Nothing in life or the computer industry is a sure thing, but based on the sheer number of installs and the overwhelming industry traction, I think I can say with near certainty that Linux has become the clear successor to Unix and the future looks tremendous for Open Source software. Put the nails in the coffin of proprietary Unix systems. The big “U” is done. The Penguin shall rule the earth.
Well, maybe not.
Unless we have a major disruptive shift in the thinking of the major industry Unix vendors (IBM, Sun, Hewlett Packard, and Apple), it’s going to be a long time before we see big, monolithic, proprietary Unix boxes go away completely. Because even with Linux’s promise and capabilities, there are still things that proprietary Unix does better, especially in the scalability and reliability department, even when deployed on equivalent x86 hardware.
Sure, if you follow high-performance computing’s approach, where you can cluster the hell out of a few hundred Linux boxes, you can make some pretty nice supercomputers. But when compared to all the workhorse HP 9000, SPARC, and POWER computers stuffed into umpteen corporate data centers in the wild, running mission critical databases and legacy apps, those big crazy supercomputing clusters we all love to hear about are rare successes.
You could take the common view that it’s simply a matter of time before those Unix boxes are replaced. After all, hardware is becoming further commoditized and Linux is beng embraced by key players, such as Oracle and SAP. Perhaps, but there are a number of forces that are sure to keep Unix relevant for the foreseeable future.
For starters, there’s the prevailing notion among many CIO’s and CTO’s that “If it ain’t broke, don’t fix it.” If an application runs perfectly on Solaris, HP-UX, or AIX, why port it to Linux? Certainly, new application development has a better chance of ending up on Linux, especially when you start getting into Linux, Apache, MySQL, PHP/Perl/Python (LAMP) and JBOSS stuff, but your back-end database boxes and truly mission critical systems?
Yeah, I know Oracle says Linux is the future and claims you can run your company on it, and, yes, the company has migrated its own internal infrastructure to Linux, but are Fortune 500 companies really buying into the hyoe whole hog? I have to go with my gut and say no.
This problem would go away if Linux and Unix were really the same operating system– the impossible dream and the holy grail of the open source and open systems religion. Yes, you can run the same open source code on Linux and Unix, but there are enough differences between the two to make application migration difficult enough to stop a lot of companies from doing it entirely. If Linux, Solaris, HP-UX, AIX, and even Apple’s Darwin were to be unified into a single kernel tree, and if there was a multi-platform equivalent to the Linux Standard Base, there’d be a helluva lot of rejoicing, and I believe we’d see a great deal more open source activity than we see now. Think expansion on a geometric scale.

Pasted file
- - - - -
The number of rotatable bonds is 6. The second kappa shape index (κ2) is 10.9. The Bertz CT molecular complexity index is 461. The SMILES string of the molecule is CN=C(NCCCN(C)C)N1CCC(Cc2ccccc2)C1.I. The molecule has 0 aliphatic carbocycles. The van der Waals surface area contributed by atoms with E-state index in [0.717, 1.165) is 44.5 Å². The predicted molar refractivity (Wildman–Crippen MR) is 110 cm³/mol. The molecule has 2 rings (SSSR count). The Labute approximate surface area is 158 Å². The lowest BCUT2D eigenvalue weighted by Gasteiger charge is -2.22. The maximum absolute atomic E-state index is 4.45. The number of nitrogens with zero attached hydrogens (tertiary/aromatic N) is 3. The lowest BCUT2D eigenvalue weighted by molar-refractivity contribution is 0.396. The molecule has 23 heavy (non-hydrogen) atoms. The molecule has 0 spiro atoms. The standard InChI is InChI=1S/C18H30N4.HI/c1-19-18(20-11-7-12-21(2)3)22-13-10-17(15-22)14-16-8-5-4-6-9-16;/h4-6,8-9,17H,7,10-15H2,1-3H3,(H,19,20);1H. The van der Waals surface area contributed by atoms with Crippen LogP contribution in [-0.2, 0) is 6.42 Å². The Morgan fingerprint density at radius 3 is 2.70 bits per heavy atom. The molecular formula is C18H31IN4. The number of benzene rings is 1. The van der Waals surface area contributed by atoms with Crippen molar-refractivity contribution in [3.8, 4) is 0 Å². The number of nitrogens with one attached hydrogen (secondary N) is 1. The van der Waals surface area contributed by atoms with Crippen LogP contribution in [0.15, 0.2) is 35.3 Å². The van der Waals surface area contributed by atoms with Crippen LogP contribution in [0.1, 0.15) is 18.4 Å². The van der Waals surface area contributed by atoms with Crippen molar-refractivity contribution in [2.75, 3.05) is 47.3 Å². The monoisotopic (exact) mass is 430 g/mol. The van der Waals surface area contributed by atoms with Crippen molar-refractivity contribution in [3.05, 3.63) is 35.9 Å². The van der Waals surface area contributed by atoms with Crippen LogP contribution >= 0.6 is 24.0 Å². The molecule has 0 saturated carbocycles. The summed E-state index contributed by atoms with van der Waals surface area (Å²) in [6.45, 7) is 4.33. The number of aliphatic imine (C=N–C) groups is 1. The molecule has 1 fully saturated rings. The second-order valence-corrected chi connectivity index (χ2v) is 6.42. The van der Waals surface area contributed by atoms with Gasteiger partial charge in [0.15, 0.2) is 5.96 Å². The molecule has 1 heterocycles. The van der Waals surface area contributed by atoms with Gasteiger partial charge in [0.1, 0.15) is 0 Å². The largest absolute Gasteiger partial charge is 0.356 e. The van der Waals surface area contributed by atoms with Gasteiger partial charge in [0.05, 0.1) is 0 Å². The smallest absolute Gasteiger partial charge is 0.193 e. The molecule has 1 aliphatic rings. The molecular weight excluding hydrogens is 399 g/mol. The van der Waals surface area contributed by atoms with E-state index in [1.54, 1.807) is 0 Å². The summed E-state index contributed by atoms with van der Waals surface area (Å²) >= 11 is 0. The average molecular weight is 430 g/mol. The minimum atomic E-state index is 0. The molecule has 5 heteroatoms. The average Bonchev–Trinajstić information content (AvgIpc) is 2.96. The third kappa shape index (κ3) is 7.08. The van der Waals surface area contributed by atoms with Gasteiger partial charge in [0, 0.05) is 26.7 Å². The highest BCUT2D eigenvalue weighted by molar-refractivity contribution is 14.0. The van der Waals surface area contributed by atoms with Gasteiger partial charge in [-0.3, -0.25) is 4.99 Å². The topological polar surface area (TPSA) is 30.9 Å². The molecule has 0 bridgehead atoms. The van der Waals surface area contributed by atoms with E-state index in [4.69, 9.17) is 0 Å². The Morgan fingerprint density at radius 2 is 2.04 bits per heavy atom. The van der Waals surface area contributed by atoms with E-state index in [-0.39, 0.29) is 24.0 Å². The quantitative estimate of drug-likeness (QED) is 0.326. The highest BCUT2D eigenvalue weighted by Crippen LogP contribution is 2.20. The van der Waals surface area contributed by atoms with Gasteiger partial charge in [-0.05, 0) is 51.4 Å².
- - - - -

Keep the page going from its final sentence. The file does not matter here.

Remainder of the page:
True, much of what I’m talking about here is pie in the sky. But it’s not like the problem is technical. It’s political, requiring the untangling of a lot of history and divergent thinking.
If we can eliminate a lot of the superfluous open source licenses, that alone would be a big step.
If Linus and his crew and the folks over at Sun could come to an understanding about the GNU General Public License Version 3 and code sharing between Linux and Solaris, it would be a sea-changing event.
When SCO finally dies its deservedly horrible death and Unix SVR4/SVR5 can be released by IBM or HP (or Novell, who supposedly has the real rights to the thing) as GPL’d code without further litigious distraction, that will also be a great day.
And if Apple were to truly “Think Different” and to re-license Darwin as GPL code, that would also go a long way to bringing about the “Unixfication”.
The realization of any of the things I’ve stated above would make the world a much better place for all of us in the world of open source.
A dream? Yes.
Jason Perlow has a dream. And then he wakes up. You can reach Jason at